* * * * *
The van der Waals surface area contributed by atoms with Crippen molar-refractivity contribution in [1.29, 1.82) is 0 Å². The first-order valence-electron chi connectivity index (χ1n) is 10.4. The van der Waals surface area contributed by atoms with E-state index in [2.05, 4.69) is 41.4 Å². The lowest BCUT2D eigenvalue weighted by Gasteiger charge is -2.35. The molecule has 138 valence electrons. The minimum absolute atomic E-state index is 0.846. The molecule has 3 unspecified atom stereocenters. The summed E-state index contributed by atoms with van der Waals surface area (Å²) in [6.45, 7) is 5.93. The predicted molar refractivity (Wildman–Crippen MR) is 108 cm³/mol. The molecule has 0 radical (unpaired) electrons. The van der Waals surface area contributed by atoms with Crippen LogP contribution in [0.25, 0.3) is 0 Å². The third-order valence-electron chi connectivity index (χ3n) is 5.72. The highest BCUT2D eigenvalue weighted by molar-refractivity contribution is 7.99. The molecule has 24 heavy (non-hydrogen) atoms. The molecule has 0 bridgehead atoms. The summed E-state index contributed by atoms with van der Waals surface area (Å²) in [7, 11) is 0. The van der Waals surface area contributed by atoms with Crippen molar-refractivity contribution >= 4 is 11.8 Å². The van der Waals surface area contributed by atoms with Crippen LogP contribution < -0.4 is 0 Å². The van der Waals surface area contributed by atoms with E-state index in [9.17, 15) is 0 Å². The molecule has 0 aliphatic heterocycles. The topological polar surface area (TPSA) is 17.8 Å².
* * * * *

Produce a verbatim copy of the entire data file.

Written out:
The van der Waals surface area contributed by atoms with Crippen molar-refractivity contribution in [1.29, 1.82) is 0 Å². The first-order valence-electron chi connectivity index (χ1n) is 10.4. The van der Waals surface area contributed by atoms with E-state index in [2.05, 4.69) is 41.4 Å². The lowest BCUT2D eigenvalue weighted by Gasteiger charge is -2.35. The molecule has 138 valence electrons. The minimum absolute atomic E-state index is 0.846. The molecule has 3 unspecified atom stereocenters. The summed E-state index contributed by atoms with van der Waals surface area (Å²) in [6.45, 7) is 5.93. The predicted molar refractivity (Wildman–Crippen MR) is 108 cm³/mol. The molecule has 0 radical (unpaired) electrons. The van der Waals surface area contributed by atoms with Crippen LogP contribution in [0.25, 0.3) is 0 Å². The third-order valence-electron chi connectivity index (χ3n) is 5.72. The highest BCUT2D eigenvalue weighted by molar-refractivity contribution is 7.99. The molecule has 24 heavy (non-hydrogen) atoms. The molecule has 0 bridgehead atoms. The summed E-state index contributed by atoms with van der Waals surface area (Å²) in [7, 11) is 0. The van der Waals surface area contributed by atoms with Crippen molar-refractivity contribution >= 4 is 11.8 Å². The van der Waals surface area contributed by atoms with Crippen LogP contribution < -0.4 is 0 Å². The van der Waals surface area contributed by atoms with E-state index in [9.17, 15) is 0 Å². The molecule has 0 aliphatic heterocycles. The topological polar surface area (TPSA) is 17.8 Å².